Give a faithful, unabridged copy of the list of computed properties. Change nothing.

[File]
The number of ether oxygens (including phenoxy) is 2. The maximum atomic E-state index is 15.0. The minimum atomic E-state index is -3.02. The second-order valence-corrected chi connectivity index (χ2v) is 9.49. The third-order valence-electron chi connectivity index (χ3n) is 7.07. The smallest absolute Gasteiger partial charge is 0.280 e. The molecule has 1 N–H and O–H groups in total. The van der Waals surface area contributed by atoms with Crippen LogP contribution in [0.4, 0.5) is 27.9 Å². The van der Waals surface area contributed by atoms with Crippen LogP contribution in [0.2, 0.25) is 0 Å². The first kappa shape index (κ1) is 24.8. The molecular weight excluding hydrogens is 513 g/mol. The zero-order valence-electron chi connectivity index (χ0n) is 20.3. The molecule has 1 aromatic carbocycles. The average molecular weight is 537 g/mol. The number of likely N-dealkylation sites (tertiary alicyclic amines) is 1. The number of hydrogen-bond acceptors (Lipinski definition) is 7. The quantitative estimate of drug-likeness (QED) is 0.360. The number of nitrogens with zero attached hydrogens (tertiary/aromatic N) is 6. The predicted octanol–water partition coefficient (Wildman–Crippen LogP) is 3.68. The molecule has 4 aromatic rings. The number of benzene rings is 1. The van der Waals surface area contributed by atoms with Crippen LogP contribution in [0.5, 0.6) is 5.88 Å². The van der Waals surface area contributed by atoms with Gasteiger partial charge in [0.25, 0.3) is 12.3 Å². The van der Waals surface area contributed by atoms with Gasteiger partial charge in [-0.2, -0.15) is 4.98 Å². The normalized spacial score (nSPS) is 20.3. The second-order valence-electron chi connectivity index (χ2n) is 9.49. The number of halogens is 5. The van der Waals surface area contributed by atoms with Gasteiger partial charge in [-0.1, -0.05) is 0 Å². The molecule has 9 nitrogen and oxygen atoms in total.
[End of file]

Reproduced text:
The number of ether oxygens (including phenoxy) is 2. The maximum atomic E-state index is 15.0. The minimum atomic E-state index is -3.02. The second-order valence-corrected chi connectivity index (χ2v) is 9.49. The third-order valence-electron chi connectivity index (χ3n) is 7.07. The smallest absolute Gasteiger partial charge is 0.280 e. The molecule has 1 N–H and O–H groups in total. The van der Waals surface area contributed by atoms with Crippen LogP contribution in [0.4, 0.5) is 27.9 Å². The van der Waals surface area contributed by atoms with Crippen LogP contribution in [0.2, 0.25) is 0 Å². The first kappa shape index (κ1) is 24.8. The molecular weight excluding hydrogens is 513 g/mol. The zero-order valence-electron chi connectivity index (χ0n) is 20.3. The molecule has 1 aromatic carbocycles. The average molecular weight is 537 g/mol. The number of likely N-dealkylation sites (tertiary alicyclic amines) is 1. The number of hydrogen-bond acceptors (Lipinski definition) is 7. The quantitative estimate of drug-likeness (QED) is 0.360. The number of nitrogens with zero attached hydrogens (tertiary/aromatic N) is 6. The predicted octanol–water partition coefficient (Wildman–Crippen LogP) is 3.68. The molecule has 4 aromatic rings. The number of benzene rings is 1. The van der Waals surface area contributed by atoms with Crippen LogP contribution in [0.5, 0.6) is 5.88 Å². The van der Waals surface area contributed by atoms with Gasteiger partial charge in [0.25, 0.3) is 12.3 Å². The van der Waals surface area contributed by atoms with Gasteiger partial charge in [-0.2, -0.15) is 4.98 Å². The normalized spacial score (nSPS) is 20.3. The second-order valence-electron chi connectivity index (χ2n) is 9.49. The number of halogens is 5. The van der Waals surface area contributed by atoms with Gasteiger partial charge in [-0.1, -0.05) is 0 Å². The molecule has 9 nitrogen and oxygen atoms in total.